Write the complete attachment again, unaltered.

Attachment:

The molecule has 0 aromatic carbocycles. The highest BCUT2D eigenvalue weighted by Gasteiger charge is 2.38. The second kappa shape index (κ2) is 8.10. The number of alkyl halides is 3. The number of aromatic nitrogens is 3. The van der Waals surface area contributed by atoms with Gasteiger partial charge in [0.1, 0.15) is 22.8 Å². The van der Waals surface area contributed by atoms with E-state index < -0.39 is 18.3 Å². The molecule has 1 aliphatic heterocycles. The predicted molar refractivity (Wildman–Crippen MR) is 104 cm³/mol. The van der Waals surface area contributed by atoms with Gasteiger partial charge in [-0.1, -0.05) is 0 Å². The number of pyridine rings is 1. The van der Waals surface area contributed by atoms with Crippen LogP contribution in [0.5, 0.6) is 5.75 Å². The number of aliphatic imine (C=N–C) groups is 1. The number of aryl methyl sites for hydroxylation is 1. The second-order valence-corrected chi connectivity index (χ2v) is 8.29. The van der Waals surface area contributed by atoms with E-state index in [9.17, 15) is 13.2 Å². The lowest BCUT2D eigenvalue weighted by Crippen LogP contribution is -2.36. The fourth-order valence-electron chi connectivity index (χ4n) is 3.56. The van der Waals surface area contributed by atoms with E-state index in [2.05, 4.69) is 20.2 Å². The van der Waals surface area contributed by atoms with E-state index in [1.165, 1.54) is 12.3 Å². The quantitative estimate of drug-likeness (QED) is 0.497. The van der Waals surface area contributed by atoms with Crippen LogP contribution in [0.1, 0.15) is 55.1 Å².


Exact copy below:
The molecule has 0 aromatic carbocycles. The highest BCUT2D eigenvalue weighted by Gasteiger charge is 2.38. The second kappa shape index (κ2) is 8.10. The number of alkyl halides is 3. The number of aromatic nitrogens is 3. The van der Waals surface area contributed by atoms with Gasteiger partial charge in [0.1, 0.15) is 22.8 Å². The van der Waals surface area contributed by atoms with E-state index < -0.39 is 18.3 Å². The molecule has 1 aliphatic heterocycles. The predicted molar refractivity (Wildman–Crippen MR) is 104 cm³/mol. The van der Waals surface area contributed by atoms with Gasteiger partial charge in [-0.1, -0.05) is 0 Å². The number of pyridine rings is 1. The van der Waals surface area contributed by atoms with Crippen LogP contribution in [0.5, 0.6) is 5.75 Å². The number of aliphatic imine (C=N–C) groups is 1. The number of aryl methyl sites for hydroxylation is 1. The second-order valence-corrected chi connectivity index (χ2v) is 8.29. The van der Waals surface area contributed by atoms with E-state index in [9.17, 15) is 13.2 Å². The lowest BCUT2D eigenvalue weighted by Crippen LogP contribution is -2.36. The fourth-order valence-electron chi connectivity index (χ4n) is 3.56. The van der Waals surface area contributed by atoms with E-state index in [2.05, 4.69) is 20.2 Å². The van der Waals surface area contributed by atoms with E-state index in [1.165, 1.54) is 12.3 Å². The quantitative estimate of drug-likeness (QED) is 0.497. The van der Waals surface area contributed by atoms with Crippen LogP contribution in [0.1, 0.15) is 55.1 Å².